My Fire kit

It is a requirement for all Scouts to build their own First Aid kit.  This gets them in tuned with what they need, have, and how to use it all.  Being a backpacking Troop, building the personal first aid kit is an important task and requires a little more thinking than just band aids and mole skin.  The nature of backpacking takes you away from the cars and so the Scout needs to develop a kit that is compact, light, and serves his first aid needs.
In our Troop we also require the Scouts to build a fire building kit.  It should be compact, light, and serve the Scouts need to make fire.  Simple requirements right?
The ability to make fire is an important skill.  Fire is a motivator, cooking option, and method of warmth and cheer.  I was asked once what ‘survival’ skills we teach our Scouts.  I answered none.  We teach them to be prepared.  With a kit designated to build fire there is no need to rub sticks together or wait for lightning to strike.  The Scout reaches into his pack and makes a fire.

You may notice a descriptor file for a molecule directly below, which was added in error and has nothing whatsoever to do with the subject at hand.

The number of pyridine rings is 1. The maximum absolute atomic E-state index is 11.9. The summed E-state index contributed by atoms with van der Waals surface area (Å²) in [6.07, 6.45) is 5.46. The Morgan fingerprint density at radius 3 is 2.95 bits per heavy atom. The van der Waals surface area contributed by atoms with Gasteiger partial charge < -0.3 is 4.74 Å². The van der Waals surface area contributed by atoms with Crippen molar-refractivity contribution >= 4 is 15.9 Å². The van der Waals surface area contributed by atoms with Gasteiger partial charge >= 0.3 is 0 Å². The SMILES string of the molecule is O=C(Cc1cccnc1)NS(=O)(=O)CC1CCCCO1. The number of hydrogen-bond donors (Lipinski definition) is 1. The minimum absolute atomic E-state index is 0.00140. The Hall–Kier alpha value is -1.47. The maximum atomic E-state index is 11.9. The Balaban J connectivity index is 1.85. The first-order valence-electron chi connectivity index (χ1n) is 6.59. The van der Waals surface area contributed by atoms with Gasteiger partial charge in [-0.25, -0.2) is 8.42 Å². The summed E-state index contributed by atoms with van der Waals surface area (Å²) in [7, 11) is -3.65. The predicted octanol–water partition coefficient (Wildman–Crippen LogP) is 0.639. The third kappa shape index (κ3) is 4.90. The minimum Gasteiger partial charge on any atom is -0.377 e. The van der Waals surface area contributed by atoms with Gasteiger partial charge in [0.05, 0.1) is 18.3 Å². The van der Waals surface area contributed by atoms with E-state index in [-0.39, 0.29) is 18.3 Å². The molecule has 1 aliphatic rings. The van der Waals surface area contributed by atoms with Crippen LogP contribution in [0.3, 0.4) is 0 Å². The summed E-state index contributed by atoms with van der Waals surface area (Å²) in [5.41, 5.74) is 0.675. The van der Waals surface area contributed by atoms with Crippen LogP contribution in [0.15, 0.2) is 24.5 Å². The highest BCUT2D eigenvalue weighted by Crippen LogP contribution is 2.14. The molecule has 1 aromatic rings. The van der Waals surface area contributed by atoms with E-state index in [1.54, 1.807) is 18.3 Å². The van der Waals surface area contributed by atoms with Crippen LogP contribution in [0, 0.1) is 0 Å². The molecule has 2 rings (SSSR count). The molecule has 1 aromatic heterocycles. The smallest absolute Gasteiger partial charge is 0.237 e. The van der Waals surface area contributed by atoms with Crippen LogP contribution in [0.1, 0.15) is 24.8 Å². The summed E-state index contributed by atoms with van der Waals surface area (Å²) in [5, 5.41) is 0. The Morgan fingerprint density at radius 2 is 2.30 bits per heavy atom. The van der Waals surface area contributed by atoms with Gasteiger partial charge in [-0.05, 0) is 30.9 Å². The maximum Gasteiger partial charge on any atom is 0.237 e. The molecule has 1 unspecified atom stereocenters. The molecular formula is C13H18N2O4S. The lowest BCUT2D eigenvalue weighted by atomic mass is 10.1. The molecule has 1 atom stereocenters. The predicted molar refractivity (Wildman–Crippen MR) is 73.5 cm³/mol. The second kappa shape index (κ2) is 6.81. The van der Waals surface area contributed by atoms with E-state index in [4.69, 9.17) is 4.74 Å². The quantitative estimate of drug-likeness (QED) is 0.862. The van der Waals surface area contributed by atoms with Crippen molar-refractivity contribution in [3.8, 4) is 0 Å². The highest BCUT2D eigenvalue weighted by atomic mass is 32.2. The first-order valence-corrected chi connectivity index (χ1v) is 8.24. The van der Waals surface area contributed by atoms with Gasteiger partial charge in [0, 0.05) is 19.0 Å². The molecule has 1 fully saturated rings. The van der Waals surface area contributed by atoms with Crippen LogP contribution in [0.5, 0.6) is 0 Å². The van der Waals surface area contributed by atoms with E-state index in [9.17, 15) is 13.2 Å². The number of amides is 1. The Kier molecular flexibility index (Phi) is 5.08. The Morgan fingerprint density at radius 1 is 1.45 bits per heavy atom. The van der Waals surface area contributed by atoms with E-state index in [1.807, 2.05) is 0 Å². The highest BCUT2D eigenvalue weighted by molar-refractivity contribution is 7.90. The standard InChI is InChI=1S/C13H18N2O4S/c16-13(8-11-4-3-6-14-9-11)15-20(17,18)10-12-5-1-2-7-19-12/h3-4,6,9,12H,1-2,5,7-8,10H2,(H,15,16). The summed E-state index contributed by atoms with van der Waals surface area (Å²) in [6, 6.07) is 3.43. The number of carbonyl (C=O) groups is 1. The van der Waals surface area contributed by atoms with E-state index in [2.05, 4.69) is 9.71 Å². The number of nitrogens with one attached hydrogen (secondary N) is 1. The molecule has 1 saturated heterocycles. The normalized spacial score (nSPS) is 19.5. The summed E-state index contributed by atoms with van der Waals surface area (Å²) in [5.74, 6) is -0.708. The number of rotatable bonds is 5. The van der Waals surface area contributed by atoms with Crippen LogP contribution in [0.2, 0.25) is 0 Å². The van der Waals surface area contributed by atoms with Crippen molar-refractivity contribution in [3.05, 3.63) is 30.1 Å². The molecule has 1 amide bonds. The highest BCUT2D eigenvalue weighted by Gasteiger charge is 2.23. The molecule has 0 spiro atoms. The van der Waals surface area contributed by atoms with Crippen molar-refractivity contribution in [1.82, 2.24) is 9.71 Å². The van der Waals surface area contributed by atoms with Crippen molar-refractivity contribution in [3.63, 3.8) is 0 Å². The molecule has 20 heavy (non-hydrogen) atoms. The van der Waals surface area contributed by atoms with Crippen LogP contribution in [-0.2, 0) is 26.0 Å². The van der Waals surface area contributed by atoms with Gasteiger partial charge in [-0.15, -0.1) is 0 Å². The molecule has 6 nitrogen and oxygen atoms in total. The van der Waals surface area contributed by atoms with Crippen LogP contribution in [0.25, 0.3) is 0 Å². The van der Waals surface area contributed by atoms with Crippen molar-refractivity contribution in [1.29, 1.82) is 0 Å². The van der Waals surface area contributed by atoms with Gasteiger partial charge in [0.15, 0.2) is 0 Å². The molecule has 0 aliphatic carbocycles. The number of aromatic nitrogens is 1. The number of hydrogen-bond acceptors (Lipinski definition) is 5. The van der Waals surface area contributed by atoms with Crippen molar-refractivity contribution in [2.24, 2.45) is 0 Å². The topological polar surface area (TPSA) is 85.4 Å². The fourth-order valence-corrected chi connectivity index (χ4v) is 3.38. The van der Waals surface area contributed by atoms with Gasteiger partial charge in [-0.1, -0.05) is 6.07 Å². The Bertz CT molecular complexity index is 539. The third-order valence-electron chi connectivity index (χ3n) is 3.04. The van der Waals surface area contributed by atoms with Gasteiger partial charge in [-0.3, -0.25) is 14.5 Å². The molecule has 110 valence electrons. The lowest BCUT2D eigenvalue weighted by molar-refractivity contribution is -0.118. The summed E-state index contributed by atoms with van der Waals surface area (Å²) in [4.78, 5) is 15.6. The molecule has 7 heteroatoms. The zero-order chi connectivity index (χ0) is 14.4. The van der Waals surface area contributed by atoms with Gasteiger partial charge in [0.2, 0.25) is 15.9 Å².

I carry my fire kit with me every time I enter the woods.  On a day hike or a 50 miler, the fire kit is as much a part of my pack as my first aid kit.
My kit is simple, light, and works 100% of the time to start fire.
I am not a fan of flint and steel or primitive methods of making fire.  I do not pretend to be a bush crafter and am not fascinated with that whole life style.
I use what works and that is it.  Again, I need not know how to ‘survive’ I will survive because I am prepared.
Here is a short video on my Fire Kit.
Question or comments?  Please leave them here at the blog.
Have a Great Scouting Day!
**NOTE- my batteries died twice in the camera and a part of the video I thought I was shooting was lost.  The SOL Tinders somehow got cut out.

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Categories: Backpacking, camp skills, Camping, gear, High Adventure, Just fun, Leave no trace, Methods, Scouting, Scouts, Skills, technology, Winter Camping | Tags: , , , | 2 Comments

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2 thoughts on “My Fire kit

  1. David C. Hart

    I have used the hot spark and cotton balls for years. With a tube of gel which I get at most farm implement stores for back up in wet conditions, my bag is a whole lot smaller then yours. And since 35mm canisters are no longer readily available to but the cotton balls in, I now use old medicine bottles which are just a waterproof.

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